As for the other effects, if anything I think I’m probably being a little conservative. For example, regarding the induced currents in power lines, these are greater the longer the conductor is (it’s a major problem for any grid designer, and the reason we have so many protections across the grid) so the US electricity grid would certainly be collapsed by a significant EMP event. In the process there will be plenty of surges causing physical damage to some components (the grid’s microwave communcations and SCADAs would also be burned out – so even if the grid were physically able to recover it would be impossible to start because there’d be no measurement or control signals) and many of the nuclear power stations – the backbone of the US in some regions – will be poisoned out, so they can’t restart anyway.

    A great number of power stations in remote areas are controlled remotely (at one time I used to start and run-up 150 MW gas turbine peak plants from over 100km away using my laptop and cellphone) so the loss of landline and wireless communications would make these unavailable. In any case, any functioning communications would be swamped by a panicked population (just like London on 7th July).

    I’ve been involved in (though thankfully not caused!) more than 10 grid collapses and regional collapses, all in countries – obviously! – where it a frequent occurrence. These places are much less integrated than the US, and there are many, many back-up generators and alternative plans precisely because the grid fails so often. At a guess I’d think the grid would be out for 1 or 2 days completely, and locally for up to a few weeks. It would certainly be quite an effect if the weapon wasn’t aimed at the entire US but, say, exploded 150km above the north-eastern states. Do this in the winter, and you could probably manage a few hundred to a few thousand deaths (we can refer to the Canadian ice-storm experience for what happnes when you lose the grid for a few days at a time in a harsh winter).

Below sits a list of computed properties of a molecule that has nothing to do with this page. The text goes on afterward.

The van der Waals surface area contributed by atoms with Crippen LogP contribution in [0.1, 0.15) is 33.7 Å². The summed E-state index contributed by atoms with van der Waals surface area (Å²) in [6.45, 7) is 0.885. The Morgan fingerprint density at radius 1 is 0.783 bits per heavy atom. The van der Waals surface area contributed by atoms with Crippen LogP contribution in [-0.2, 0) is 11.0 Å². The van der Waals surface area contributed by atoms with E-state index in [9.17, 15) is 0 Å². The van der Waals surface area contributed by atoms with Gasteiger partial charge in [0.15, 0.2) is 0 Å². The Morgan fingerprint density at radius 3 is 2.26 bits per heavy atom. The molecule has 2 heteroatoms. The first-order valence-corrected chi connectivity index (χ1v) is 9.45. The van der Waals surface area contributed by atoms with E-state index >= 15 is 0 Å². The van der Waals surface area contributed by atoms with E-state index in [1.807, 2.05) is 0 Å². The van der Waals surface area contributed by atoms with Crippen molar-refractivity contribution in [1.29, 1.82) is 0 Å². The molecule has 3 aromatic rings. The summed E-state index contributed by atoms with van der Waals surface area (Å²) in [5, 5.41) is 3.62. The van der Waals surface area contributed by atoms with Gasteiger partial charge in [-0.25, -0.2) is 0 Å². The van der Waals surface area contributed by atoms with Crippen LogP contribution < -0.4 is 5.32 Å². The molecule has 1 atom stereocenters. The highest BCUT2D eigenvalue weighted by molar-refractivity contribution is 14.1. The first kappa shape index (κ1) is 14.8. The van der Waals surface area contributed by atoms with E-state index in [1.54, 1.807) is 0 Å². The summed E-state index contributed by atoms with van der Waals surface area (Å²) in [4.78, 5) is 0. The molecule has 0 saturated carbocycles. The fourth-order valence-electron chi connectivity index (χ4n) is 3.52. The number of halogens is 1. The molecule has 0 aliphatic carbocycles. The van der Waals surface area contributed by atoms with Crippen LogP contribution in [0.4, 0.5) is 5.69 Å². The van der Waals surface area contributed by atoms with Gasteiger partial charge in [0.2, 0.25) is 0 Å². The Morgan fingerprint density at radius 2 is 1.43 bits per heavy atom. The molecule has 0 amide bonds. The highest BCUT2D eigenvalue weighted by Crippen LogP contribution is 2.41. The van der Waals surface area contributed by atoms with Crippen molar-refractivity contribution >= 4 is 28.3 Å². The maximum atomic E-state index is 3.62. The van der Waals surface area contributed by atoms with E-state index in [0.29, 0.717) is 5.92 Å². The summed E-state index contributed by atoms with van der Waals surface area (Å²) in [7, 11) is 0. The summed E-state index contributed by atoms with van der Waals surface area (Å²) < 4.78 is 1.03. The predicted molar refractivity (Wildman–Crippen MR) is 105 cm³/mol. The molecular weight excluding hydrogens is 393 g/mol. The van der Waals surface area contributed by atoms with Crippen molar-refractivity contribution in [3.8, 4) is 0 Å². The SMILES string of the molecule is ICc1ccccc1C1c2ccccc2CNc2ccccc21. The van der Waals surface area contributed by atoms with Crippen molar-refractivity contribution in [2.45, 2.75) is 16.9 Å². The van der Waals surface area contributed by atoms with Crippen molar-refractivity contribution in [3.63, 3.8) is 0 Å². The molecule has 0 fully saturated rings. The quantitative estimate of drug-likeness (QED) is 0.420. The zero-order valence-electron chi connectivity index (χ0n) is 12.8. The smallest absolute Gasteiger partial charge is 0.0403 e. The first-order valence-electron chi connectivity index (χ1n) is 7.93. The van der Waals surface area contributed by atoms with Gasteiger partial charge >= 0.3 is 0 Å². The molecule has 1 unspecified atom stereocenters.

14. Hairs (History)

    Part 3 was:

    Then there is the fear of confrontation that prevents the USA / South Korea marching into North Korea in the way that was done with Iraq. The difference, in my opinion, is that North Korea is suspected to have nuclear weapons, whereas Iraq was suspected (wrongly, it turns out) of only being in an advanced state of developing them.

    If fear doesn’t win wars, why did the Japanese surrender after two nuclear weapons were dropped on them, when prviously they had vowed to fight Okinawa-like to the bitter, bloody end?

    The list is long, and if we start to look at “terrorism” (however we define it) there is no shortage of governments that have entered talks with the “terrorists” because of the continuing attrition of attacks. If that isn’t a manifestation of fear and discomfort, then I don’t know what is. The unpalatable truth is that terrorism occurs because terrorism works. To misquote Al Capone: “I find a kind word and a gun gets me more than a kind word alone”.

    Iran could not hope to take on the US in a full-blown nuclear war. So if it did develop nuclear weapons, what would they be for? Answer: terrorism (just like the US, UK, France, etc etc – only we prefer to call it “deterrance”).

    I still contend that if they had to choose between a low chance of killing people with blast and heat, or a high chance of damaging infrastructure and economy (and killing a few thousand into the bargain) then they’d go for the second option. If that seems insignificant I can only say that 9/11 was small in comparison to the effects of an atmospheric nuclear burst, yet look what it did in terms of deaths, economic damage and fear.